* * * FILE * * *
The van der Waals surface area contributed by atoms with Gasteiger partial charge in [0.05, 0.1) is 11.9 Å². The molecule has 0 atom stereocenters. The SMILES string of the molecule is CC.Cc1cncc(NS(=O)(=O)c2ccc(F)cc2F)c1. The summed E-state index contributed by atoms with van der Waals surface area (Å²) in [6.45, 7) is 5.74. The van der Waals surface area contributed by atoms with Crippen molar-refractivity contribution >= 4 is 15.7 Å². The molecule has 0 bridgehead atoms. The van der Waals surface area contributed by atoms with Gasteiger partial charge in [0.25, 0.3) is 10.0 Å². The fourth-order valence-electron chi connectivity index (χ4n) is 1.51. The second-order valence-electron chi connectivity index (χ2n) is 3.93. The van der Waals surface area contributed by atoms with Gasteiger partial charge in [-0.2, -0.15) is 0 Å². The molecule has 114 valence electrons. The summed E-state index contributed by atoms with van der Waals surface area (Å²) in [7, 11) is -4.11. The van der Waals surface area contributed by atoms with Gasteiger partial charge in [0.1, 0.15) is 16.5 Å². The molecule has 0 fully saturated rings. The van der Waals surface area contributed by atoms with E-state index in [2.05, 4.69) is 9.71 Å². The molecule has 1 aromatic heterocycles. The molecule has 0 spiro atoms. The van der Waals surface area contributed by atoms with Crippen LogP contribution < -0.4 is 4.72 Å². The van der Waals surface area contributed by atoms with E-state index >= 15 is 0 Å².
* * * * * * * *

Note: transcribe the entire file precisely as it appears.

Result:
The van der Waals surface area contributed by atoms with Gasteiger partial charge in [0.05, 0.1) is 11.9 Å². The molecule has 0 atom stereocenters. The SMILES string of the molecule is CC.Cc1cncc(NS(=O)(=O)c2ccc(F)cc2F)c1. The summed E-state index contributed by atoms with van der Waals surface area (Å²) in [6.45, 7) is 5.74. The van der Waals surface area contributed by atoms with Crippen molar-refractivity contribution >= 4 is 15.7 Å². The molecule has 0 bridgehead atoms. The van der Waals surface area contributed by atoms with Gasteiger partial charge in [0.25, 0.3) is 10.0 Å². The fourth-order valence-electron chi connectivity index (χ4n) is 1.51. The second-order valence-electron chi connectivity index (χ2n) is 3.93. The van der Waals surface area contributed by atoms with Gasteiger partial charge in [-0.2, -0.15) is 0 Å². The molecule has 114 valence electrons. The summed E-state index contributed by atoms with van der Waals surface area (Å²) in [7, 11) is -4.11. The van der Waals surface area contributed by atoms with Gasteiger partial charge in [0.1, 0.15) is 16.5 Å². The molecule has 0 fully saturated rings. The van der Waals surface area contributed by atoms with E-state index in [2.05, 4.69) is 9.71 Å². The molecule has 1 aromatic heterocycles. The molecule has 0 spiro atoms. The van der Waals surface area contributed by atoms with Crippen LogP contribution < -0.4 is 4.72 Å². The van der Waals surface area contributed by atoms with E-state index >= 15 is 0 Å².